Rework by Jason Fried and David Heinemeier Hansson is the kind of book that ought to find its way to the bookshelves of anyone who appreciates pragmatism.
“As you get going, keep in mind why you’re doing what you’re doing. Great businesses have a point of view, not just a product or service. You have to believe in something. You need to have a backbone. You need to know what you’re willing to fight for. And then you need to show the world. A strong stand is how you attract superfans. They point to you and defend you. And they spread the word further, wider, and more passionately than any advertising could.
“A strong stand is how you attract superfans. They point to you and defend you. And they spread the word further, wider, and more passionately than any advertising could.
“Strong opinions aren’t free. You’ll turn some people off. They’ll accuse you of being arrogant and aloof. That’s life. For everyone who loves you, there will be others who hate you. If no one’s upset by what you’re saying, you’re probably not pushing hard enough. (And you’re probably boring, too.)
“Lots of people hate us because our products do less than the competition’s. They’re insulted when we refuse to include their pet feature. But we’re just as proud of what our products don’t do as we are of what they do.
“We design them to be simple because we believe most software is too complex: too many features, too many buttons, too much confusion. So we build software that’s the opposite of that. If what we make isn’t right for everyone, that’s OK. We’re willing to lose some customers if it means that others love our products intensely. That’s our line in the sand.
“When you don’t know what you believe, everything becomes an argument. Everything is debatable. But when you stand for something, decisions are obvious.
“For example, Whole Foods stands for selling the highest quality natural and organic products available. They don’t waste time deciding over and over again what’s appropriate. No one asks, ‘Should we sell this product that has artificial flavours?’ There’s no debate. The answer is clear. That’s why you can’t buy a Coke or a Snickers there.”
Give that a thought. And have a good day!
In this issue
- How Indian innovation changed over the last two decades
- Death by meetings
- Delhi Confidential
How Indian innovation changed over the last two decades
Recently, Dr. Rishikesha T Krishnan, director of IIM Bangalore, delivered the 10th Prof. NJ Yasaswy Commemorative Lecture on ‘The Future of Innovation In India: Lessons from the Top 10 Innovations of the Last Decade.’ These top ten innovations included vaccines (Rotavac and Covaxin), Aadhaar, UPI, TJI 400 suite from Tejas Networks, Government eMarketplace, Aspirational Districts Programme, among others.
He also shared a slide capturing the 10 big innovations of the first ten years of this century, a list he prepared for an India Today cover story over ten years ago.
How do the innovations of the first decade compare with the innovations of the second?
Prof Krishnan said, “One of the important differences between the previous decade and this one is the number of high impact public innovations. Aspirational districts program, UPI—all of these came from the public innovation system, and are in the nature of public goods. They're not owned by any private company. And they form very important platforms on which others can create. Just think of the whole India Stack that we use almost every day—Aadhaar, eKYC, Digilocker, UPI, Consent Layer—all of these are not owned, not controlled by any one company, but companies are building applications on top of that. So whether you talk about Google Pay, or whether you talk about Paytm, they're all building applications on top of that, and using this public infrastructure for a lot of frictionless transactions.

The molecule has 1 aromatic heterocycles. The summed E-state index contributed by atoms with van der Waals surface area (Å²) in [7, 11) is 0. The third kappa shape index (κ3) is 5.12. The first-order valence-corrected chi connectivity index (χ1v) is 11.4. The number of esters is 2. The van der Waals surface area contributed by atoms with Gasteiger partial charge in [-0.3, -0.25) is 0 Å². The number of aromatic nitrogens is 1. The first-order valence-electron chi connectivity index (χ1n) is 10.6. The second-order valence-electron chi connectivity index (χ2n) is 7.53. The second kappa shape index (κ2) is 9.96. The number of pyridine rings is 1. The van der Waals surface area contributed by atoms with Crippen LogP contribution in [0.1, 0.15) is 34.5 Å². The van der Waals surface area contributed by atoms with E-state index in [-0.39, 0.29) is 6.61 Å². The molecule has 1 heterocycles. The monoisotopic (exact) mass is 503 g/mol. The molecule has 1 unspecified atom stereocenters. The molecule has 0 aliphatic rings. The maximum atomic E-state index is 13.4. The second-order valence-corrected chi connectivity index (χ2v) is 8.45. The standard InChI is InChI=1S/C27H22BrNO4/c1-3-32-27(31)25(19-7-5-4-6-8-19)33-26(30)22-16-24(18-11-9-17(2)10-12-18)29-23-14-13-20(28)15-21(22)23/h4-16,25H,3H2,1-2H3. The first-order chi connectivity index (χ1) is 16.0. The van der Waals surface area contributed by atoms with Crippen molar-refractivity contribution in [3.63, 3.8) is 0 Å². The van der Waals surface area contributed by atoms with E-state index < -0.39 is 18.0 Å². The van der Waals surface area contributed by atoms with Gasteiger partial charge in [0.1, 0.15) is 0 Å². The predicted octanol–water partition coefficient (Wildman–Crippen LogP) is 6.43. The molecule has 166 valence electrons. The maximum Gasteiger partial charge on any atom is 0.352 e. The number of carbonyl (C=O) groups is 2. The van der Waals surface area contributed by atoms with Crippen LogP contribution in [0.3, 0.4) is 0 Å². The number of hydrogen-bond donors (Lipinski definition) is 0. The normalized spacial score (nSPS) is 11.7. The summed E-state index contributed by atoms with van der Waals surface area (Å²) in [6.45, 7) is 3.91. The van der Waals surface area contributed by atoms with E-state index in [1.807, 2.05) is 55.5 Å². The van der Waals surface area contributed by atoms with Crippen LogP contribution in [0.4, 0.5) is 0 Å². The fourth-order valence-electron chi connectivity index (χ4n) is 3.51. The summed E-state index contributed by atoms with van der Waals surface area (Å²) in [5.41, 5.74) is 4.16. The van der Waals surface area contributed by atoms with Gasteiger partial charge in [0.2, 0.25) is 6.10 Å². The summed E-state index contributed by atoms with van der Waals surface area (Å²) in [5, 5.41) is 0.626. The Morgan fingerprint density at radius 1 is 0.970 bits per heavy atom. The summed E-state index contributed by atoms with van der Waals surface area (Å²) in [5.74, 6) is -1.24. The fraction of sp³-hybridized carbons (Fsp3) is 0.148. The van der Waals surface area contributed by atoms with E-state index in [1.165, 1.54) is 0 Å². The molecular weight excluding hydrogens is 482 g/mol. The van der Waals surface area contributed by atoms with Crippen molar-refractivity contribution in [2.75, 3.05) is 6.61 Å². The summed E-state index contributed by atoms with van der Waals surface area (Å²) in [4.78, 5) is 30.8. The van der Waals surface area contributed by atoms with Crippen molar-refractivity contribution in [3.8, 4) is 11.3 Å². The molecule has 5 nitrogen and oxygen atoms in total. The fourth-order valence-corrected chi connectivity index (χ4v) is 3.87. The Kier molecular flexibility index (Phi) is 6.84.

“A second important difference is that healthcare has become a major arena for innovation. That’s not surprising, because of Covid, particularly in the last two years. But there are other reasons too. One interesting feature in the last decade has been the reduction in big ticket, high visibility, corporate innovations—the big projects. For example, we saw the Nano in the previous decade. But somehow we have not seen those kinds of very big, impactful private sector innovations in the last decade. What's also not been very visible is innovation by MNCs. Many of you would know that a lot of multinationals have R&D centres in India. But we haven't seen some of those breakthrough innovations from these centres.”
Death by meetings
So, why do you think you’re feeling fatigued despite not having to commute long hours? Are you imagining that you’re working longer hours? On crunching the data, calendar schedule app Reclaim.ai told Allison Levitsky of Protocol that this is because “Meetings now occupy more than half the workweek, with the average professional spending 21.5 hours a week in meetings. Before the pandemic, that number was just 14.2 hours a week.
“In particular, one-on-one meetings have been driving this pandemic meeting inflation, accounting for 79.6% of new meetings, Reclaim.ai found…
“Every week, many of us now have 4.7 more one-on-ones than before the pandemic.
“That's a more than 500% increase—leading one-on-ones to eat up 8.9% of the typical professional's calendar, according to Reclaim.ai's research.
“Why are knowledge workers having so many more one-on-one meetings?
“They can be a stand-in for the kinds of spontaneous check-ins that offices foster—which can take place while grabbing lunch together or meeting at the water cooler, Reclaim.ai co-founder Patrick Lightbody told Protocol. Those aren't easily replaced by scheduled meetings or instant messages.”
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